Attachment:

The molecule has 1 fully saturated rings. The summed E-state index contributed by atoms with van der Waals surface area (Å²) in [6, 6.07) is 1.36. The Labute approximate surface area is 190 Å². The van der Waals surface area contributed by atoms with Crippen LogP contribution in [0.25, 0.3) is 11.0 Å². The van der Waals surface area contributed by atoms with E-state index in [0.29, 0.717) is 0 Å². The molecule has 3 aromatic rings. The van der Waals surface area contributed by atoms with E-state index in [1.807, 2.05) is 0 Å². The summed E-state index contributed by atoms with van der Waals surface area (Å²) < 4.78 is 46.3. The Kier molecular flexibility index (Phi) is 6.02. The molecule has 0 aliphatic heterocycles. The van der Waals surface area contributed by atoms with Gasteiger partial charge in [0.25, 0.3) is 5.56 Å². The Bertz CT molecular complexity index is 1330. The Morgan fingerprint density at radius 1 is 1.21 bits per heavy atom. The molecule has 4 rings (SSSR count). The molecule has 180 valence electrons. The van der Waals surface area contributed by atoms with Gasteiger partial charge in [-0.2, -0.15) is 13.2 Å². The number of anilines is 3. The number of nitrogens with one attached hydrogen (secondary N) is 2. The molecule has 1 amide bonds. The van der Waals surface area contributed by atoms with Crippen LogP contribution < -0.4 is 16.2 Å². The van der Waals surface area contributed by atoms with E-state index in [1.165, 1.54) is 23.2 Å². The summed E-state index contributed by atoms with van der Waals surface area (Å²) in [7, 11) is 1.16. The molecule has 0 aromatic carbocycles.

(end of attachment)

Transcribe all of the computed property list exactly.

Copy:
The molecule has 1 fully saturated rings. The summed E-state index contributed by atoms with van der Waals surface area (Å²) in [6, 6.07) is 1.36. The Labute approximate surface area is 190 Å². The van der Waals surface area contributed by atoms with Crippen LogP contribution in [0.25, 0.3) is 11.0 Å². The van der Waals surface area contributed by atoms with E-state index in [0.29, 0.717) is 0 Å². The molecule has 3 aromatic rings. The van der Waals surface area contributed by atoms with E-state index in [1.807, 2.05) is 0 Å². The summed E-state index contributed by atoms with van der Waals surface area (Å²) < 4.78 is 46.3. The Kier molecular flexibility index (Phi) is 6.02. The molecule has 0 aliphatic heterocycles. The van der Waals surface area contributed by atoms with Gasteiger partial charge in [0.25, 0.3) is 5.56 Å². The Bertz CT molecular complexity index is 1330. The Morgan fingerprint density at radius 1 is 1.21 bits per heavy atom. The molecule has 4 rings (SSSR count). The molecule has 180 valence electrons. The van der Waals surface area contributed by atoms with Gasteiger partial charge in [-0.2, -0.15) is 13.2 Å². The number of anilines is 3. The number of nitrogens with one attached hydrogen (secondary N) is 2. The molecule has 1 amide bonds. The van der Waals surface area contributed by atoms with Crippen LogP contribution < -0.4 is 16.2 Å². The van der Waals surface area contributed by atoms with E-state index in [1.165, 1.54) is 23.2 Å². The summed E-state index contributed by atoms with van der Waals surface area (Å²) in [7, 11) is 1.16. The molecule has 0 aromatic carbocycles.